With 30 large public companies collectively representing more than $100 billion in market capitalization and $12.5 billion in estimated 2013 revenue, the cloud computing industry has officially come of age.
The combined value of companies listed on the stock exchange operating in the field of cloud computing now exceeds $100 billion, according to Bessemer Venture Partners (BVP), a valuation higher than the performance of the NASDAQ and S&P.
But this is just the appetizer for what is to come. Amid the software market worth a trillion dollars annually and still many important private companies not listed in the list, $100 billion is only a small portion of the potential value of public cloud companies. It is an indication of how full of expectations is today rated the cloud market from the point of view of economic and financial performance.
BVP Cloud Computing Index tracks the 30 companies to identify top companies in the cloud. Their value ranges from $215 million (Vocus) to $25.5 billion (Salesforce), with an average of about $1 billion. LinkedIn, Salesforce.com, NetSuite, Jive Software, Demandware, Qualys, ServiceNow and Workday and other are included in the top 30 list. The list, however, includes many other more recent entries. These newer companies like Rally Software and Marketo recently completed their IPOs earlier this year. LinkedIn, a company analyzed is valued at $23 billion, just below Salesforce, following the Workday, with a rating of $11.9 billion. ServiceNow has a current value of about $5.9 billion.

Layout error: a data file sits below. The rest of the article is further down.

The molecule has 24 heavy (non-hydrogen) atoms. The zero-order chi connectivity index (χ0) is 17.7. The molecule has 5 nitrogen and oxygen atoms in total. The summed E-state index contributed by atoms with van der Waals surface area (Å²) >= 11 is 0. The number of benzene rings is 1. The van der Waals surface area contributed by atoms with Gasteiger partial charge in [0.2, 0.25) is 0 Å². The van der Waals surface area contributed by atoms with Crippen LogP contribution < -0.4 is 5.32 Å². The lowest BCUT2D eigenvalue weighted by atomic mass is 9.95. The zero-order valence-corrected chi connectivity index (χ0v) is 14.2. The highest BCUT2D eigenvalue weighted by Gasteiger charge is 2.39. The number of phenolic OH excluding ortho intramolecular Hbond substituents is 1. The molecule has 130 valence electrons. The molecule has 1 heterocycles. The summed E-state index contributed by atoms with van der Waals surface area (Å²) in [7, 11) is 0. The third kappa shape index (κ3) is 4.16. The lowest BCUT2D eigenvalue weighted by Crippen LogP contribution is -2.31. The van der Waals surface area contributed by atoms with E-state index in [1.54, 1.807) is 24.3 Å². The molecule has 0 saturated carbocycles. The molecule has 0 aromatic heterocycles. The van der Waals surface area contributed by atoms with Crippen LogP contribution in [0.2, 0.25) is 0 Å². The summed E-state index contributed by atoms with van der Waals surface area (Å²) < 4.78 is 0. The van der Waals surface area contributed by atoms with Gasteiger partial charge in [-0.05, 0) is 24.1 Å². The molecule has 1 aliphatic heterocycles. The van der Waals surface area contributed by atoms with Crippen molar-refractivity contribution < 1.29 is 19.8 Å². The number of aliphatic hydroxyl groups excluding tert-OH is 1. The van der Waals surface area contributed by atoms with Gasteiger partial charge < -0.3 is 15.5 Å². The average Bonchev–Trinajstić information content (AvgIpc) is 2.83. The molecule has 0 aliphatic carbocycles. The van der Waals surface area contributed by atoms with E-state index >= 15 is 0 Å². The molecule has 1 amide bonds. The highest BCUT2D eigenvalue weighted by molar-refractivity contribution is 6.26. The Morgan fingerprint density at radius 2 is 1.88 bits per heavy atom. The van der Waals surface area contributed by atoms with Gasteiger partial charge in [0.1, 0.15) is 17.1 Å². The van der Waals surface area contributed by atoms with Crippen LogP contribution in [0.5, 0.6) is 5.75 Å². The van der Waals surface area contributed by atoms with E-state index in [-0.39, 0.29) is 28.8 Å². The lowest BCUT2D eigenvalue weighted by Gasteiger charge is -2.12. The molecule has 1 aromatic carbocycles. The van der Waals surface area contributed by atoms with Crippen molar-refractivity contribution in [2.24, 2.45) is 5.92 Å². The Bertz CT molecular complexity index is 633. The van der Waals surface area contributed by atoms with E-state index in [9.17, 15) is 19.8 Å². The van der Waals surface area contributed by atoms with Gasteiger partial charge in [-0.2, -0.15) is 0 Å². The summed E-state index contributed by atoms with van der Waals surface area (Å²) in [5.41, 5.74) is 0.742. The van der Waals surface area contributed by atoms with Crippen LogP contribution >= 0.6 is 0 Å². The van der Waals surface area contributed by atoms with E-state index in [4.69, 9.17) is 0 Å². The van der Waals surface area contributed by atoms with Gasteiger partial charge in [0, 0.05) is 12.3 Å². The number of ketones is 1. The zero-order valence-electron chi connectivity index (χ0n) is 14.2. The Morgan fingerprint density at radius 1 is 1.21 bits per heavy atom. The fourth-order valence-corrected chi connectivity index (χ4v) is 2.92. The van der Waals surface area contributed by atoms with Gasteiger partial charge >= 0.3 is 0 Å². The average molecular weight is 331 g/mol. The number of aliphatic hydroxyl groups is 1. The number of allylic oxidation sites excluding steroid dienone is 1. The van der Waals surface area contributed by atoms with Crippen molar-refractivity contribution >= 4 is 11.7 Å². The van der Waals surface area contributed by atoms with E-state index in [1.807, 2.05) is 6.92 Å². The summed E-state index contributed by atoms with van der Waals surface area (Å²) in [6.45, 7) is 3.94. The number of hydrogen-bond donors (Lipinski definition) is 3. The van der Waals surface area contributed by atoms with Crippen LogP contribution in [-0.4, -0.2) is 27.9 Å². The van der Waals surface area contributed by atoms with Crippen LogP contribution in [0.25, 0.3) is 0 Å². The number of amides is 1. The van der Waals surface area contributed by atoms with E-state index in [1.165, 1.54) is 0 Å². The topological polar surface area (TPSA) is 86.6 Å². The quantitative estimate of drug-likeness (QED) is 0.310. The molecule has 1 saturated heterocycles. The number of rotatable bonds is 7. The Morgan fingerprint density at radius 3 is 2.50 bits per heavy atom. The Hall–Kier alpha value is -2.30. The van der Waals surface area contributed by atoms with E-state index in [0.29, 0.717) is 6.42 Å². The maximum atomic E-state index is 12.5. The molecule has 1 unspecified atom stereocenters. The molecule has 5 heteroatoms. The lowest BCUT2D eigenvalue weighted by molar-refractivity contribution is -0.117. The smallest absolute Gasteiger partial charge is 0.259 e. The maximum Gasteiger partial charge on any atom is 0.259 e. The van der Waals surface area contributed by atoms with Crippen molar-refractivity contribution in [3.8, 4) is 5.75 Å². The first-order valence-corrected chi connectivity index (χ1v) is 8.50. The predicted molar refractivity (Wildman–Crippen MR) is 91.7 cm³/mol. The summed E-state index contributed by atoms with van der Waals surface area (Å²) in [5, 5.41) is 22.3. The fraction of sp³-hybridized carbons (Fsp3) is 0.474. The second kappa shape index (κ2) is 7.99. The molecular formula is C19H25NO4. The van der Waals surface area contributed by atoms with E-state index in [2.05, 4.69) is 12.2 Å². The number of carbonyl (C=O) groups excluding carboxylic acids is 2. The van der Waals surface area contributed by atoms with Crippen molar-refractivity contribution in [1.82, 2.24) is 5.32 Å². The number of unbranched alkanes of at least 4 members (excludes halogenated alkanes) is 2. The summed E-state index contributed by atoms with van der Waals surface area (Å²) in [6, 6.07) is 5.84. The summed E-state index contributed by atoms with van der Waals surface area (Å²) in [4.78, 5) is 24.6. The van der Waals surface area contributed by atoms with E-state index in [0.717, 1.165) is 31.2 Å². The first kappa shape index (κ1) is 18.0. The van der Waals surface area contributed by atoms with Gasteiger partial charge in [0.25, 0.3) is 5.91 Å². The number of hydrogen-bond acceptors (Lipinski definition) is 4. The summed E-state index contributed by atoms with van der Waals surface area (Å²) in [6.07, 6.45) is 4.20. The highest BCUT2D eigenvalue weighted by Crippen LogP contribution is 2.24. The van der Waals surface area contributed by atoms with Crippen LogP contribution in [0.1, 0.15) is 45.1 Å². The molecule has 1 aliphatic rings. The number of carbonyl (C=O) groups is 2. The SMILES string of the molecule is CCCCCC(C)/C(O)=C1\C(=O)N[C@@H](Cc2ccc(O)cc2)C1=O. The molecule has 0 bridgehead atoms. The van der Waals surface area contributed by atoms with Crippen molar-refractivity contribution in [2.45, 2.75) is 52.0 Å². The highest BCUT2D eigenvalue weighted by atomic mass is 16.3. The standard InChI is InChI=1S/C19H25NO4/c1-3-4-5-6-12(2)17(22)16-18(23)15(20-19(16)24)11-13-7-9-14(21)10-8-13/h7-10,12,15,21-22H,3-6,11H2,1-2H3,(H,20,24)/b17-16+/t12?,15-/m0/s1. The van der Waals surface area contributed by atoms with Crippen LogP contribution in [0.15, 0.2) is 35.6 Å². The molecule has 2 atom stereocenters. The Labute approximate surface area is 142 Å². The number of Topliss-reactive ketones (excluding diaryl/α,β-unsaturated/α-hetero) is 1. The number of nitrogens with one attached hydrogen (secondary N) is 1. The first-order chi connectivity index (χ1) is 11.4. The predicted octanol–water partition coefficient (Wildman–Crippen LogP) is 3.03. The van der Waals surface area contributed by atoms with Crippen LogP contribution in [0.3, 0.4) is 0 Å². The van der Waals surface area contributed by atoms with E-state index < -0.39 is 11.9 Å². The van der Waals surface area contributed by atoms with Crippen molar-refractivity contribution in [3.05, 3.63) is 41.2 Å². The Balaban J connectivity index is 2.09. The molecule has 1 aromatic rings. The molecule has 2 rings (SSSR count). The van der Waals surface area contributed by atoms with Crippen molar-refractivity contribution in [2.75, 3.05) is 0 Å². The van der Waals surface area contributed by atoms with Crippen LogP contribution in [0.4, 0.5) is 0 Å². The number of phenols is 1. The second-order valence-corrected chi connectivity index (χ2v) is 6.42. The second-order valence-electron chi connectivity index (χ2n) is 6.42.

The index includes only pure cloud player and vendors operating on a hybrid portfolio of offerings, such as IBM or HP. More than $100 billion invested in the cloud companies are only a small share of what might be the value of the cloud over the next few years, considering that the size of the Software as a Service (SaaS) currently represents only a small share of the total turnover of the software used globally.
The $100 billion milestone is massively significant in terms of relevance to the overall software and tech industry and to Wall Street. But SaaS represents a small fraction of the overall trillion-dollar software market today, so it is still in the early days of this market’s evolution, says the index report.
The M&A markets have also been active, with more than $10 billion of public cloud M&A in just 18 months and over $20 billion in the last two years. Cloud computing still represents only 2% of the total annual software, datacenter, and IT spend of $1.4 trillion, presenting these businesses with continued growth opportunities for the coming years, the index report added.